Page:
A mortgage term refers to the period in which your contract with your lender is valid. Longer terms come with higher interest rates, but the rate is locked for that period. Shorter terms have lower interest rates, but after the term expires, you will have to renew at the interest rates at that time, which could be higher or lower.

5 year-terms are the most common in Canada, but you can get up to 10-year terms.

Since mortgages involve colossal sums of money, the repayment period is usually spread over many years. This period is known as the amortization period. Most buyers get an amortization period of 25 years, but others can choose up to 30 years. A longer amortization period will mean lower monthly payments but a higher interest paid over the life of the mortgage.

Fixed-Rate vs Variable-Rate Mortgage

When getting a mortgage, you will have to pay off the principal amount and the interest rate. The principal amount is the total amount borrowed from the bank, while the interest is what the bank charges to pay itself for providing the mortgage.

So when it comes to interest rate, you'll have to choose between a fixed-rate and a variable-rate mortgage. A fixed-rate mortgage has a set interest rate that remains constant for the entire duration of the mortgage term. This means you have a locked rate, allowing you to easily budget your expenses since you know what you're paying.

A variable-rate mortgage comes with a lower interest rate compared to fixed-rate mortgages. However, their interest rates are influenced by external factors such as the Bank of Canada policy, inflation rate, demand for loans, etc.

So if the interest rates in Canada fall, you stand to save more, whereas if the rate increases, you may end up paying more than if you got a fixed-rate mortgage.

Conventional vs Collateral Charge Mortgage

Whenever you apply for a loan, collateral is usually required. In real estate, when you take a mortgage, a charge is placed on your property's title, thus giving the lender the right to claim it in case payment of the mortgage is defaulted.

In a conventional charge mortgage, your lender registers the actual loan amount of the mortgage loan. For example, if you borrowed $300,000 to purchase a property, your lender will register the $300,000 on the title as a conventional charge.

The conventional charge will contain all the details of the mortgage including loan amount, interest rate, total outstanding amount, etc. This type of charge only secures the mortgage loan, so if you later wish to borrow more funds, you will have to pay off the mortgage loan, discharge the conventional charge, apply for a new loan and have a new charge registered on the title.

A collateral charge mortgage allows lenders to register the actual loan amount or an amount higher than the actual loan amount. For instance, if you borrowed $300,000 to purchase a house, $350,000 may be registered on the title allowing you to borrow more from the lender in future, as long as the additional loan can be secured by the existing collateral charge.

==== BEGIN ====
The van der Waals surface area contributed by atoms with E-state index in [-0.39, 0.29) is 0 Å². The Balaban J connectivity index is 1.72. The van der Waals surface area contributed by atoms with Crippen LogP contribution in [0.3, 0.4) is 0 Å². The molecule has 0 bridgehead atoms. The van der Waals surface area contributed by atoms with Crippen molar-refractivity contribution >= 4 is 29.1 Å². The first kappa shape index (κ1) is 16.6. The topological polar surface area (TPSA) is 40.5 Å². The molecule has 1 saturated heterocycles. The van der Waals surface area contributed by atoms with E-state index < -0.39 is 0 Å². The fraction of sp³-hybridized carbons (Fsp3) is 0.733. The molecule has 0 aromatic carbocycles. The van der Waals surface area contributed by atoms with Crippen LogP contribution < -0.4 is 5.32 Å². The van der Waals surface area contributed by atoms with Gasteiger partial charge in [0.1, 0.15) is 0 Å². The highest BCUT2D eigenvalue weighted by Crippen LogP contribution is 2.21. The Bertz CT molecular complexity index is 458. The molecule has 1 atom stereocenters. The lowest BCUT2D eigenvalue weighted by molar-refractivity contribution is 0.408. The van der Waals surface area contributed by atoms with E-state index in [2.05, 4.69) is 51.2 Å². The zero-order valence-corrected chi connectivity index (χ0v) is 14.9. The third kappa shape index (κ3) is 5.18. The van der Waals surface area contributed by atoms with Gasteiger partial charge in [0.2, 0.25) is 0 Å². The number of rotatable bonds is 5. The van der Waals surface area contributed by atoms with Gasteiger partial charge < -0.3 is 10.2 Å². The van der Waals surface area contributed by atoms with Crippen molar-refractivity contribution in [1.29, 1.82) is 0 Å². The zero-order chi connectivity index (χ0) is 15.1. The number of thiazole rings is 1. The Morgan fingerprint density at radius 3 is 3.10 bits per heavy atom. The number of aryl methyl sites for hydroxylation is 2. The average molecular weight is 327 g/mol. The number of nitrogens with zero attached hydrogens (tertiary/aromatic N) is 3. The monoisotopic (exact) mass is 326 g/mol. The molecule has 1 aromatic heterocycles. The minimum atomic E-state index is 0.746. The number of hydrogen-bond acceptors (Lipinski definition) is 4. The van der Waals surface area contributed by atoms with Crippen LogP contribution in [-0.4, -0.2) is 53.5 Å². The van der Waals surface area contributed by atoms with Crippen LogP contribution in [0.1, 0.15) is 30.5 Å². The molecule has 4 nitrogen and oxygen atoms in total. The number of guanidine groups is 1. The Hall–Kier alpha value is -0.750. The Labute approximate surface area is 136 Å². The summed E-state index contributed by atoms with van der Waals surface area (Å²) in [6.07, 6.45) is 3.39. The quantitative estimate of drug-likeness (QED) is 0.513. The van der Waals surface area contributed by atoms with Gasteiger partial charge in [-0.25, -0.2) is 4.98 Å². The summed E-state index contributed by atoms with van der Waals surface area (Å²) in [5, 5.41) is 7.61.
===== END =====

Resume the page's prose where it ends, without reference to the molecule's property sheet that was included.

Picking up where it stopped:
In addition, the specific details of the mortgage are not included in the collateral charge but rather in a separate document known as a mortgage loan agreement.

Mortgage Porting

Mortgage porting is transferring your current mortgage together with its rate and terms from your current property to a new property. This is only possible if you're selling your current house and at the same time buying a new one.

If you have a closed mortgage and want to move to a new house, instead of selling your current home and breaking the mortgage, hence incurring prepayment penalties, you can port your mortgage penalty-free.

Even if your new home costs more and you have to borrow additional money, your lender can blend the existing rate and the current market rate, getting you a favourable rate than the current rate.

Mortgage porting only makes sense if you have a great rate compared to the current market rate. If you can get a cheaper rate without porting, it may make sense to refinance your mortgage or break the mortgage if you have an open mortgage.

Keep in mind some lenders do not support porting, so inquire first before choosing a lender. In addition, some mortgages like variable-rate mortgages are unportable.

Mortgage Refinancing

Refinancing a mortgage refers to breaking your current mortgage and negotiating new terms, either with your current lender or a new one. Many opt for a refinance to:

  • Take advantage of lower interest rates.
  • Withdraw part of the home’s equity as cash.
  • Increase the mortgage term through lower monthly payments.
  • Decrease the mortgage term by increasing monthly payments.

As a buyer looking to purchase a home, it's important to understand how mortgages can be structured to take advantage of any cost-saving opportunities. In addition, as a buyer, you need to know more than just mortgages. There are other factors involved in the purchase process such as the total costs of buying a home, what to look for when buying a home and much more. To help you, we have compiled several guides that may come in handy.